In Oz yowie n bigfoot had fangs n not the devil n scare beware or care n was told a truck took off n the back was ripped n torn n hacked n the truck took of roaring watever sworing n screech or scree ground don't scream n others differ n countries most ate or eat meat n creation or giant walking ape not a face n evolve times megafaunial or time evolve n apes around n print that's ground not unfound n that lived can't be placed n prob copped the jurrasic fate n civil being that's human being born point of being not earth evolve link any being n ball adem n eve planetree not a lost life not of be

  • Sandy Marshfoot - Traveling Hobbit says:

    I won't say a word about the phantom of the opera music. Lol 🎼🎶❤
    But I do want to say… Being there are quite a few completely covered in black hair (so much 3" hair covering their whole body-except feet/hands/face you can barely see their skin) people living in N MN…I can see why they would say BF was people gone mad…living in the Forest 😋😂😎 I met 2 of these men in 1997…snorkeling in Lake Tahoe…without a wetsuit. They said the lake was warm.

  • some of the comments you people make, amazing. If you are not curious about it why come on here. To attack people and act like an ass. Calling people names because they believe what are you guys 12? Grow up and talk like adults. Assuming you are.

  • Uncanny how close the descriptions are; usually, would dismiss such folk tales, but it seems more illogical and unreasonable to deny these stories , at this stage.Consider that in Africa, they very rarely have found remains of the great apes, for a number of specific reasons.

  • john singleton says:

    Good thing old Albert had his Snuff with him…now me I wont leave home without my Snuff box…YYYYYYYYYYYOOOOOOOOOOOOOOWWWWWWWWWW GET YA SUM SISSY.

  • Crazy i listened to this when i got home from a long weekend upnorth, was chilling the one about the tittabawasse river in gladwin county Michigan. Because thats where i was lol.

  • 1:55:00 This (Bull Shit) story is a test of critical thinking…Three high school boys tackle a Bigfoot who had already at this point of the story, caused a wreck of another vehicle and "repeatedly backhanded the three (boys) to the ground with tremendous force"
    This particular story should have NEVER been told by anyone other than original IDIOTS…I call BULL SHIT

  • I THINK THE ONES THAT NEED TO B HONEST,R THE INTERNET SYCOTICS,WHO THINK THEY NOW WHATS BEST 4 US,BULL GOVERMENT NEEDS TO INYERBEEN

  • Honestly were 2019 i been watching bigfoot videos my hole life and actually beleived in them but its already 2019 if they were real we would have found them already and had hard evidence they exist i really dont beleive they real anymore its so sad im crushed but i have to accept reality that bigfoot doesnt exist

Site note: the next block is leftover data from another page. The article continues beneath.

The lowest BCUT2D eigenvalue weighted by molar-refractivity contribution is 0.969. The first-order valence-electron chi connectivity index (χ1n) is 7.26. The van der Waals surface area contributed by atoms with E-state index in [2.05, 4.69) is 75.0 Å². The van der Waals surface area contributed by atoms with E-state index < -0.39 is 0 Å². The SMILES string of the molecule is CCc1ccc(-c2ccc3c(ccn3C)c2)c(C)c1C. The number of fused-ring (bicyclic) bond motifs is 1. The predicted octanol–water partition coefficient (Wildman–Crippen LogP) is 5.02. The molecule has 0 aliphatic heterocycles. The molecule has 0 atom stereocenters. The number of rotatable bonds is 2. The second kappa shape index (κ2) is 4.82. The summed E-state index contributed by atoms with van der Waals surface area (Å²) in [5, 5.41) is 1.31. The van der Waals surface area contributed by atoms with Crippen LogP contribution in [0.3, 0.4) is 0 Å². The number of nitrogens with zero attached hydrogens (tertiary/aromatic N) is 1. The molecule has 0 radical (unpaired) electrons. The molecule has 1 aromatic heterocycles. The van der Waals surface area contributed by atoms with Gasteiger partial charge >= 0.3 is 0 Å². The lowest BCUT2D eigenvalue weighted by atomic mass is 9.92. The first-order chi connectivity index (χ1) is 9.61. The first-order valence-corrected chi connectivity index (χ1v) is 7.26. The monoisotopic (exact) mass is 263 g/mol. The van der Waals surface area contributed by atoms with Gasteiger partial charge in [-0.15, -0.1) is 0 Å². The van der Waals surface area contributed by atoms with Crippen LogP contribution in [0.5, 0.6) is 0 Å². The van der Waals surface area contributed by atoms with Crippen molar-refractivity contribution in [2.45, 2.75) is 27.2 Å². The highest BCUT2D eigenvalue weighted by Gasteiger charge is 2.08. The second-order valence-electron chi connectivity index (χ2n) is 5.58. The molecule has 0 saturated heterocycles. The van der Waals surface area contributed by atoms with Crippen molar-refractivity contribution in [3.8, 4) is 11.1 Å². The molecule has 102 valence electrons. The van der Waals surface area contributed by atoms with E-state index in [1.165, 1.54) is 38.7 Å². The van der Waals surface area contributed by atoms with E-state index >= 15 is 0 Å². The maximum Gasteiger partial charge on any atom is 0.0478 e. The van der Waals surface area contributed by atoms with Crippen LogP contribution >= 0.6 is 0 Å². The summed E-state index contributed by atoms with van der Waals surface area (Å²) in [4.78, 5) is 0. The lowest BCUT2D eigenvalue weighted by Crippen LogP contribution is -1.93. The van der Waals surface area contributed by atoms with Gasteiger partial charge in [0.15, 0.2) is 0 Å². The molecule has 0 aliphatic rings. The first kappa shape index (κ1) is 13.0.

• jeff deathrage says:

    I seen a cougar in vermont. Seen a huge fishercat, too. Huge. Beaver size head, but much wider. They say there are no cougers up here. There are. Point is- it could easily be real.

  • I'm from England never heard of one here, were to small,but some of those pics are real despite people who can't grasp that something that's been around long before white settlers and is intelligent enough to know that White men kill anything that moves, and could easily keep its distance.and there's plenty of sound recordings of thing's that aren't bears or cougars, and people always describe them very much simular.

  • If u watch the party video u can clearly c that there's 2 bigfoot in the video bit one. There's a bigger one walking towards the woods wen Patterson stumbles but u can c it walking away then as he recovers his feet and continues u can c pattys moved much further away. LOOK CLOSLY AND U WILL SEE

  • I seen the little monkeys in Allen county scotsville Kentucky I thought I was crazy but then I hear it was called monkey man hallow I couldn't believe it when I heard it on this video

  • I spent much of my youth in Northern California, I can’t say that I have ever encountered anything that I could say was Bigfoot, I considered myself a very good stalker of game and got closer to many predators than would be considered as safe.. but no Bigfoot

  • I would not be surprised if they exist, modern man have no skills when it comes to blending into the forest, they would be easily spotted and avoided . An intelligent creature would learn to avoid leaving evidence of its existence

  • I live very near the place in northern MN where the winndego stories began. No locals have ever spoken about it that i know of though. Lake of the Woods is also very near here. It crosses the border of Manitoba and MN.

  • Ape Canyon the creatures are called Skookum, meaning evil spirit or man eater. It's from the Chinook people we get the name skookum as a common word means powerful, dangerous, evil, hungry or greedy. Skookumchuck both the creek and the passage mean dangerous water.

  • Michael Abercrombie says:

    It's the Facts Verse guy. I recognized the voice and had to go back and find where I heard it before. Places you should never ever swim.

  • Great stuff dude, would of been epic too hear the calls at the end, the Mountain of the Dead and the 9 hikers would of been good addition, but dude it was great to listen too, good job.

  • Sorry, go to , how to hunt channel he will break it down for you. They are real. I dont need a window licker to tell me they aren't

  • MyKeyVengeance13 says: